Some people like to interview and others definitely don't. And that’s okay. I’m one of those rare birds who enjoys interviewing–I like to learn about organizations, how they operate, their culture and how they approach building a team. Interviewing is also a great opportunity to reflect on your own professional experience and how it all ties together. It's a process that can help you think about what you’ve learned so far in your professional development and decide where you need to go next to find a career you love. I've sat on both sides of the table (most recently on the hiring side), and I'd like to share my top three observations on what makes an effective interview. [bctt tweet="Top 3 Ways to Supercharge your #Interview Skills, by @SarahSalbu #interviewtips"]
3 Tips for a Successful Interview:
1. Pause and reflect
While you prepare for the job interview, take some time to review the company and reflect on the job description. You will have questions; you should write them down and be sure to ask them during the interview. Asking insightful questions is an interview skill which is mutually beneficial to both sides of the conversation, because it helps narrow in and determine if you're the right candidate.
[bctt tweet="#Interview prep tip: reflect on the description + write down insightful questions—@SarahSalbu"]
2. Give proof
When I’m interviewing someone, I want to hire them. But to make the final decision, I need proof that they've been successful in the past.
After meeting with you, your interviewer is going to go back to their team and discuss what makes you a good candidate. If they don’t have anything concrete to highlight, it’s going to be harder for them to make the case to bring you back for a second interview or to extend you an offer.
I've found that people typically fall into two categories—they either offer a specific example to answer an interview question, or they give a vague and unspecific answer. Don't be the latter.
You need to know how to answer questions specifically in an interview. Here's an example. If I ask: “Can you tell me about your sales experience?” a specific answer might be:
Yes, I’ve worked in sales for a few companies. For example, when I was working for a high-end luggage company, I wanted to hit my sales goal. I made sure I talked to everyone who expressed interest in the luggage and gave them my full attention. While not everyone I spoke to purchased a product, I was able to have meaningful interactions that had a positive impact on the brand. As a result, I hit my sales goal.
[bctt tweet="When #interviewing, always back up your claims with specific, quantifiable examples—@SarahSalbu "]
A vague answer, on the other hand, looks something like this: “Yes, I’ve done sales before so I’m comfortable with selling products.” If I prod for more information about the candidate's technique or approach, I usually get this response: “I like to learn about a product and then be friendly and tell people about it—that’s how I sell.” Well, that just makes me want to slap myself on the forehead because it's a no-brainer. I want proof! I want to know that you're capable of taking on this responsibility. If there is no specific proof, I won’t be confident to bring you on.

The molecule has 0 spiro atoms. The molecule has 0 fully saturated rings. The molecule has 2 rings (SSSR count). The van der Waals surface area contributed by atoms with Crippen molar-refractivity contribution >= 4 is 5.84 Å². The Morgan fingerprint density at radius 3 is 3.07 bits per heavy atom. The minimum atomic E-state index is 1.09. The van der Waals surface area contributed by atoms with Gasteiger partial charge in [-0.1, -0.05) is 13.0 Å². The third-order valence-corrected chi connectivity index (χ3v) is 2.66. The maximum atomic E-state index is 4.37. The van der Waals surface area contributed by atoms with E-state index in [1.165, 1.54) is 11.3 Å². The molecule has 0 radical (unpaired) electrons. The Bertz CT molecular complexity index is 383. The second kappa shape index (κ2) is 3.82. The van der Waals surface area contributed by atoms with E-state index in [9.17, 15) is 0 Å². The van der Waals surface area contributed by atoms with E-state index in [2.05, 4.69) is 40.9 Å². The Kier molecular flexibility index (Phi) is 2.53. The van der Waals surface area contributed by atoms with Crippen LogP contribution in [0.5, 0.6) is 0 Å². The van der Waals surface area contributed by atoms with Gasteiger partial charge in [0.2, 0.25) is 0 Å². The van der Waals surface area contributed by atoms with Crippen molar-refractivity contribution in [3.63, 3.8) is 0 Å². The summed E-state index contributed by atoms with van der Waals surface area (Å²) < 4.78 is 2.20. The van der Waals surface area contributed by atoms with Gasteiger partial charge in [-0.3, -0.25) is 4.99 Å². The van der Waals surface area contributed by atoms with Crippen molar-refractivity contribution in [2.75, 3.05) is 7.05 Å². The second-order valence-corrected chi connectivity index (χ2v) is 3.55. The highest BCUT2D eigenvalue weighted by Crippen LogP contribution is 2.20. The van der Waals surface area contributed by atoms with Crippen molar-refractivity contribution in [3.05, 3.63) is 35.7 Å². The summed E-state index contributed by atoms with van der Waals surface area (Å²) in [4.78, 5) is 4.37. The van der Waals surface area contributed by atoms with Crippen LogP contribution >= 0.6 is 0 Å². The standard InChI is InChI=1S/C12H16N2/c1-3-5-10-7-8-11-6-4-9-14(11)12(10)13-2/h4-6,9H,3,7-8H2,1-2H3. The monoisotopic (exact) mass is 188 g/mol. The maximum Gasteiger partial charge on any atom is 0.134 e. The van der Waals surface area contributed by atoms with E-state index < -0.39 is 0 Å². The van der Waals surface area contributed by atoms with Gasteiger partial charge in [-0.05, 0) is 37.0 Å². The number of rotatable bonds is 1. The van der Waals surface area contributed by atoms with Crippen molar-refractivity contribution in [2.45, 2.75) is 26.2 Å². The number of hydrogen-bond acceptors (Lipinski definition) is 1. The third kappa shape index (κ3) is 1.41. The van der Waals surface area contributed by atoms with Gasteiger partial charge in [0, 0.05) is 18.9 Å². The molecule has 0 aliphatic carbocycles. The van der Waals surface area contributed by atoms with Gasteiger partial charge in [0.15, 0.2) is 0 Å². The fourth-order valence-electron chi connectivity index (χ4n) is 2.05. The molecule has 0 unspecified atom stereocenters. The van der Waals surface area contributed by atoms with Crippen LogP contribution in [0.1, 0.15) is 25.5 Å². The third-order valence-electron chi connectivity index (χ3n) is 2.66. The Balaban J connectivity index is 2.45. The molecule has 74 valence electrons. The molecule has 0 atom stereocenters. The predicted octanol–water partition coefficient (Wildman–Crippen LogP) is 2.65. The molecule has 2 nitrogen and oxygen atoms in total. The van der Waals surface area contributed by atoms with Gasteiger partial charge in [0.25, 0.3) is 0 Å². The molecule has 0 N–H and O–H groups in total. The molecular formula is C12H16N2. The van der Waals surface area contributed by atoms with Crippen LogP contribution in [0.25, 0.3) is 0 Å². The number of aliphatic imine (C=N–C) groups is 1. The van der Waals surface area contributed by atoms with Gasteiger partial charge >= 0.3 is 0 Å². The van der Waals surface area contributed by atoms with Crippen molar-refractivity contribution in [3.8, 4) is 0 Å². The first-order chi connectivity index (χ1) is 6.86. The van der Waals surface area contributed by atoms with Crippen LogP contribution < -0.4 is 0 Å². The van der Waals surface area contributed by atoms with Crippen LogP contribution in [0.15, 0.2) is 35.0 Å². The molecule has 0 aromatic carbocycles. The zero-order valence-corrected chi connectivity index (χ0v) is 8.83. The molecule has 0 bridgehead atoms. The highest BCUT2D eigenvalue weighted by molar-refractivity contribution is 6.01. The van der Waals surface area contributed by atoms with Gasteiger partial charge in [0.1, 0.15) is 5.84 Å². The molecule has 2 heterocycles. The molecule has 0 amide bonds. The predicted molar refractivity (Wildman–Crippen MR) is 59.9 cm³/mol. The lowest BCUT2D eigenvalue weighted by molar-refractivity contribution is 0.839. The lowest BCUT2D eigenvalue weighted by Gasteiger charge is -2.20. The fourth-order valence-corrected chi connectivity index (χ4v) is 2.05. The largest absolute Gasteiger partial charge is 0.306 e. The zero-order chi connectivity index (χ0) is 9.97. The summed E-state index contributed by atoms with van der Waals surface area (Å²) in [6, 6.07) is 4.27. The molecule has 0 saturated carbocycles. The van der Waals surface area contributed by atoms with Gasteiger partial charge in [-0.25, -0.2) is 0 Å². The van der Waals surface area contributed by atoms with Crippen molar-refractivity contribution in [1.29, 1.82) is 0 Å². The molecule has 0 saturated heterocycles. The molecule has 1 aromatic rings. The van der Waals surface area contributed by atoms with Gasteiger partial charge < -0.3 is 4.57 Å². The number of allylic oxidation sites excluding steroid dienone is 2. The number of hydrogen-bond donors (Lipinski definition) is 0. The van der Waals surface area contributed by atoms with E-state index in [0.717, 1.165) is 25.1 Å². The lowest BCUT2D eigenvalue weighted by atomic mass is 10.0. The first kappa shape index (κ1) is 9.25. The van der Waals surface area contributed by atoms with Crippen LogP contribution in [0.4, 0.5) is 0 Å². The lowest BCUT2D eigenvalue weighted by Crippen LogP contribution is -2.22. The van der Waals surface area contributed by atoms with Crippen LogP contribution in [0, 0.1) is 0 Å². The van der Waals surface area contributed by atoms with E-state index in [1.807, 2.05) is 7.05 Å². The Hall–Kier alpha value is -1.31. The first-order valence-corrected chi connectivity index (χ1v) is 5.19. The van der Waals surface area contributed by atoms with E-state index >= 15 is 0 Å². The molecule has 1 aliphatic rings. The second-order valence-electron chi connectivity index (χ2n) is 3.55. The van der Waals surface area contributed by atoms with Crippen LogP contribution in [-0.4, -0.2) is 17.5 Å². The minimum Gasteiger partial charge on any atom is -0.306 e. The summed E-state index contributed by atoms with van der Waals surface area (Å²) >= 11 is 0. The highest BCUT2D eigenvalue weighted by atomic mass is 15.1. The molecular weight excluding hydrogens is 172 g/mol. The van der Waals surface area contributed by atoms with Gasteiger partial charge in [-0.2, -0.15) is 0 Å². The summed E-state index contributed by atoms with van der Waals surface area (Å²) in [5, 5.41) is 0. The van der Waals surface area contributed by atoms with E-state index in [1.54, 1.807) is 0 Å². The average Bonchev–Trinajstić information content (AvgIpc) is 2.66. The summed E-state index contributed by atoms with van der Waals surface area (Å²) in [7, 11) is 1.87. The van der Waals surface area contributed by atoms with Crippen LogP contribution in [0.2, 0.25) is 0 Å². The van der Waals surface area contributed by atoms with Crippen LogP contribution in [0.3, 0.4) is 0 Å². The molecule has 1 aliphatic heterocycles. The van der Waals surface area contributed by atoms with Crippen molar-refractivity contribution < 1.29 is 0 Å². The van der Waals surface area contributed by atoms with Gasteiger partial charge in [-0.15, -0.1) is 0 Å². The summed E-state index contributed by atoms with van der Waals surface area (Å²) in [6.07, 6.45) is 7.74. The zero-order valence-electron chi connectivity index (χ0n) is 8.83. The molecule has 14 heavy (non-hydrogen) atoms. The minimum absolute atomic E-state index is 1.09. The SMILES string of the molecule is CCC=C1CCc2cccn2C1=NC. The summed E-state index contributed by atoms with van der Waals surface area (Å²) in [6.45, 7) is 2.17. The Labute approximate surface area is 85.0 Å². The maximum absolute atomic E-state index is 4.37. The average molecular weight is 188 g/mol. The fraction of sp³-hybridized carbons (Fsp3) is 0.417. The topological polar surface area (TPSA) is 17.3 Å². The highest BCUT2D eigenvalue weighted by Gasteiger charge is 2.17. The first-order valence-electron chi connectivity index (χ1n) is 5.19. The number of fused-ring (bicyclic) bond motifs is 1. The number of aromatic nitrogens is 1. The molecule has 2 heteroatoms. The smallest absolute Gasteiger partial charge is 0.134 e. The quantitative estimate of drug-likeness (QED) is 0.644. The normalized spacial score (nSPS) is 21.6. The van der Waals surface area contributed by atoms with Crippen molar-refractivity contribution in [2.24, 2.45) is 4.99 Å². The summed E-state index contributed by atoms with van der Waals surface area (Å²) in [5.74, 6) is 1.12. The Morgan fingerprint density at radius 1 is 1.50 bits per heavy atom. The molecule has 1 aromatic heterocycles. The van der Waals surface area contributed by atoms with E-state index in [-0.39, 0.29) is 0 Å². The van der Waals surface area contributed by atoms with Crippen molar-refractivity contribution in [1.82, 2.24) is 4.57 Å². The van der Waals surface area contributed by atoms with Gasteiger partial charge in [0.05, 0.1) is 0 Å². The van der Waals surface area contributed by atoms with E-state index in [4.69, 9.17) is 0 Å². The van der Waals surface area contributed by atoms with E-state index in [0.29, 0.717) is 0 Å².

To get to a better, more specific answer, try framing your response in the CAR format. CAR stands for Context, Action, Result. This will help you to frame your response with specifics and stop you from going off on a tangent. Set the stage by giving information about the context or situation you were in, describe the action you took, and finally, explain the result or outcome of your action.
[bctt tweet="Use the CAR (Context, Action, Result) format to answer #interview Qs—@SarahSalbu #careeradvice"]
3. Always send a personalized follow-up
After an interview, be sure to follow up within 24 hours with an emailed thank you. It doesn’t have to be long. However, I strongly recommend highlighting something specific about the topics you discussed. If you met with several people, don’t copy and paste the same email—tailor it to each person.
For example, a friend of mine was recently interviewing for a legal position and the person interviewing him shared that they had a similar background in insurance litigation. My recommendation was to mention that in the follow-up email. It shows that my friend listened and took the time to reflect on that specific conversation and what it meant to him and his intent to pursue the position.
[bctt tweet="Always send a personalized thank you email to your interviewer—@SarahSalbu #interviewtips"]
I hope this is helpful as you embark on the interview process. Reflect, be specific, and be personalized in your follow-up. If you have any questions, feel free to contact me at email@example.com or follow me on Twitter: @sarahsalbu.